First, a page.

Take action to reduce our national debt
The 2017 Tax Cuts and Jobs Act burdened future generations with an additional $1.9 trillion in debt at a time when we should have been reducing the deficit. Emergency spending to address the COVID-19 pandemic has only worsened our fiscal position. Going forward, Dean is committed to doing what he can to make fiscal responsibility an American concern. Congress could also take quick action to save taxpayer dollars through an orderly military withdrawal from Iraq and Afghanistan ($440 billion in savings over 10 years), negotiating prescription drug prices through Medicare ($230 billion in savings over 10 years), and passing comprehensive immigration reform ($170 billion in savings over 10 years).
Make government more efficient
Dean has been an active participant in the effort to modernize Congress, which is a 19th Century institution operating in a 21st Century world. Businesses and individuals have already adopted new ways of doing things to save time and money, and Congress should too. And while the government does not operate like a business, Dean believes more emphasis should be placed on efficient spending through ROI analyses and regular audits of government spending to ensure they are delivering results and value.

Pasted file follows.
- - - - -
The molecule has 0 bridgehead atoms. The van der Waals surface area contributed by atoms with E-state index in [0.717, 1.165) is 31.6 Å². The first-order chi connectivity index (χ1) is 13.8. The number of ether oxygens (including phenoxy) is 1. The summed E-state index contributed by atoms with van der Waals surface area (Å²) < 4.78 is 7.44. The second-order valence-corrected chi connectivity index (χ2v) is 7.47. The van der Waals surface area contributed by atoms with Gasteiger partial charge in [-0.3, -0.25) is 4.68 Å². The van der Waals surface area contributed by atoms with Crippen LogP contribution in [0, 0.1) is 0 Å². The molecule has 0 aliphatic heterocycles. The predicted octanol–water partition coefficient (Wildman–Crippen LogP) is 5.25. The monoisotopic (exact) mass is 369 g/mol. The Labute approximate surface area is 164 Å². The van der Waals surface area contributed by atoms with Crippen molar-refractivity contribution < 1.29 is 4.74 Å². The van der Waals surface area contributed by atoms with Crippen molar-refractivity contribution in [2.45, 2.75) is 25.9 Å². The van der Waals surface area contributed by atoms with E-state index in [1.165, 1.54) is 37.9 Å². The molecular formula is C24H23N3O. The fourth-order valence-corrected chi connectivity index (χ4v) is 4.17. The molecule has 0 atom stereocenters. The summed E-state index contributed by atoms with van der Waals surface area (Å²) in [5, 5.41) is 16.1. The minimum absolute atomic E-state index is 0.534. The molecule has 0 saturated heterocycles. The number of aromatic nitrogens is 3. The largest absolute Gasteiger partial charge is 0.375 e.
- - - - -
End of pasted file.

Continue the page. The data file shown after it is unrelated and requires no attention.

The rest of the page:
Ensure tax policy disproportionately benefits middle-income Americans
Elements of the 2017 tax bill were positive, including the reduction in the corporate tax rate to make U.S. businesses more competitive and to repatriate overseas profits back to the U.S. Still, 83% of the benefits went to the top 1% of earners, meaning the bill exploded the deficit without providing most Americans relief in the long-term. Dean believes the wealthiest Americans must pay their fair share in taxes, and he’ll work to end the special giveaways and sweetheart deals for special interests in the tax code.
Reconvene a National Commission on Fiscal Responsibility
While President Obama made an effort to restore fiscal responsibility through the National Commission on Fiscal Responsibility and Reform, the report produced by the Commission did not reach the required threshold to be sent to Congress, and most of its ideas fell by the wayside. Now, with our country even deeper in debt, Dean supports reconvening a commission to explore opportunities for bipartisan reforms to reduce spending and use tax dollars more efficiently without harming the most vulnerable.